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Home / Technical Articles / My experience in the design and installation of medium voltage switchgear

Design and installation guidelines

Medium Voltage (MV) switchgear is typically any switchgear over 1000V in the United States (US). Some of the nominal voltage ratings used in the US by power utilities are 2.4-4.16kV, 7.2kV, 13.8kV, 14.4kV, 23kV, 34.5kV and so on. The design of MV system is complicated and is closely controlled by local utilities.

My experience and issues during the design and installation of medium voltage switchgear
My experience and issues during the design and installation of medium voltage switchgear (photo credit: avidgroup.net)

So, while this guide gives you an overview and covers various topics, a dialogue with the local utility is essential to identify which requirements, if any described below, they would like for you to follow.

Table of contents:

  1. Position of MV switchgear in the electrical system
  2. Cable ducts
  3. Cables
  4. Manholes
  5. Splices
  6. Transformer(s)
  7. Overcurrent Protective Device (OCPD) coordination and short circuit study
  8. Incoming feeders
  9. Grounding
  10. Relay protections
  11. Tests
  12. Contingencies

1. Position in the electrical system

The MV switchgear is upstream of your low voltage (LV) gear. However, there are two ways that you might deal with MV switchgear:


a. LV substation fed by a utility service MV feeder

This happens when the local utility provides you an MV feeder from their distribution network for connection to your building loads. This is the most common case. The LV substation steps the MV down to an LV that the building can work with to power its loads. The MV switchgear component in this case is only a MV switch on the primary of your step-down building transformer(s).

Overall, this means you are still metered at the LV level by the utility company.


b. MV service and substation

This happens when your interface with the local utility is only at the MV level. In other words, the utility still provides you with MV feeders but you have an entirely MV switchgear lineup for further distribution.

This is not common (usually for large campuses or group of buildings) but an MV service determination is typically made by the utility.

Single line diagram of a medium voltage switchgear
Figure 1 – Single line diagram of a medium voltage switchgear

MV service is designated as a requirement only where it is warranted by the magnitude and location of the load, or by other physical and economic conditions. As a result, this means that you are metered at the MV level by the utility company.

The high cost to set up an MV service are often offset by the favourable metering rates and the overall diversity of the downstream loads.

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2. Cable Ducts

MV cables should be run in precast concrete OR steel, fiberglass, high density polyethylene (HDPE) conduits/cable ducts encased in concrete. Concrete encasement should be followed until the utility feeders terminate in a service disconnecting means. Many utilities will have minimum conduit diameter requirement such as at least 4 inches or 5 inches.

All MV concrete duct banks should contain at least a minimum of two spare conduits. This allows the utility to facilitate repairs and minimize outage times.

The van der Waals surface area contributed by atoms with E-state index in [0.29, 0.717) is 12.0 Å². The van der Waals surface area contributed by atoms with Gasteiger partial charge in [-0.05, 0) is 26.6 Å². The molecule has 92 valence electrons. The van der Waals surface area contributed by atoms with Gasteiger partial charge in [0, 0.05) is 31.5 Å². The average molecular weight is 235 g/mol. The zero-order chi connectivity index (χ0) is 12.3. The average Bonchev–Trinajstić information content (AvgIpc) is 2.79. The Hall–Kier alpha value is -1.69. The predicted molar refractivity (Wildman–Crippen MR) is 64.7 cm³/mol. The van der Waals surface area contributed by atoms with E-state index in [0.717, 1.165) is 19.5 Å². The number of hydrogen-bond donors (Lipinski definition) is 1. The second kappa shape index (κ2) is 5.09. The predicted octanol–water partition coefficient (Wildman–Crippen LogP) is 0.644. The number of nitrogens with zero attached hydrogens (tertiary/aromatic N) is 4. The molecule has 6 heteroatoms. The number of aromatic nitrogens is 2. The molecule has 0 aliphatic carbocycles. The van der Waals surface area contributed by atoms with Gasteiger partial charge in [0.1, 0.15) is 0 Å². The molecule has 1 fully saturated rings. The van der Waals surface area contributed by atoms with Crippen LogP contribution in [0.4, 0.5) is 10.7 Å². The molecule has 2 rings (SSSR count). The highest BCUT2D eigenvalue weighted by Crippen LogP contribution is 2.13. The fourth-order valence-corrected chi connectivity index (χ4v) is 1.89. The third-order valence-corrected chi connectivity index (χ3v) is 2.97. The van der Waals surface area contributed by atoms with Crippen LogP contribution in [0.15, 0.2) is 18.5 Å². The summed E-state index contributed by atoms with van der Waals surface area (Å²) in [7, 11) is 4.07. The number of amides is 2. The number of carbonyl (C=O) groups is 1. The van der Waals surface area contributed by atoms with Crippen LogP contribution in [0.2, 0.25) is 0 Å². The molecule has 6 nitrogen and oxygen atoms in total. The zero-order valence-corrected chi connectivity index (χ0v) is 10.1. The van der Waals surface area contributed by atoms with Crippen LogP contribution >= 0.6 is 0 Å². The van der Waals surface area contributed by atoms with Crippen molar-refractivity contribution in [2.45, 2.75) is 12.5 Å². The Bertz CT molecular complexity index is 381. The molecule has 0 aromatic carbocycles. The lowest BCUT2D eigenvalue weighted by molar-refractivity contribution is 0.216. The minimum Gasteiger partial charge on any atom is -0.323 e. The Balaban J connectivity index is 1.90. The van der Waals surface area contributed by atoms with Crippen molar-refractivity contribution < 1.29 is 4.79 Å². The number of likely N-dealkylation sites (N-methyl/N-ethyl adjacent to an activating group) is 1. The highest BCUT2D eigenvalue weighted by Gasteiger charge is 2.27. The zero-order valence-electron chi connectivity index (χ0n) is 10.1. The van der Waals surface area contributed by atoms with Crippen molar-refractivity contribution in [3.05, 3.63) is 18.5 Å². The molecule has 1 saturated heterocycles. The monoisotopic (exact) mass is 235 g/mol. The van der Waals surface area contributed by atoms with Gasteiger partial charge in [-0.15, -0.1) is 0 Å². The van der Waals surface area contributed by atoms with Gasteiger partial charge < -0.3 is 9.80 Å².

Each end of the conduit/cable duct should have end bells (i.e. flared out for easy pulling and preventing cable damage), with spare conduits having appropriate seals to prevent ingress of water or gases.

MV conduit end bell
Figure 2 – MV conduit end bell

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3. Cables

Typically, LV cables have temperature ratings that start at 60° C, following with 75° C and 90° C. However, MV cables start at 90° C and are available with a maximum operating temperature of 105° C too. Accordingly, the insulation for MV cables is thermoplastic or thermosetting plastic, along with a jacket, sheath or armor for protection against dry or wet conditions.

The insulation of these cables is available at three levels: 100%, 133% and 173%. The different levels relate to the clearing time of ground faults. So, thicker insulation means the cable can handle longer clearing times i.e. 1 minute, 1 hour and over 1 hour respectively.

The minimum cable size utilized in MV systems is typically #8 American Wire Gauge (AWG) or 8.36 mm2.

11kV connectors terminating EPR cable into medium voltage switchgear
Figure 3 – 11kV connectors terminating EPR cable into medium voltage switchgear (photo credit: Thorne & Derrick)

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4. Manholes

Typically customer manholes at property lines are where utilities will terminate their incoming feeders. Any distribution beyond that is by the customer and does not necessarily involve the utility. However, it is recommended that any manholes even deep within the customer property should follow utility guidelines.

This is because the utility will not enter any manhole that deviates from their requirements.

During utility outages, if manhole access is required, the only alternative available to the customer will be to have electrical staff on-hand that is authorized, trained and licensed to work in confined spaces as well as MV systems.

Most utilities will require arc-proofing of primary MV cables within customer manholes, especially when more than one feeder is installed within the same manhole. Local utilities should have specifications on how to comply with this requirement.

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Amar M

Electrical engineer specializing in the complete lifecycle (concept through to construction) of LV/MV designs as they pertain to the power requirements of various building types such as commercial, physical sciences, pharmaceutical, and others.

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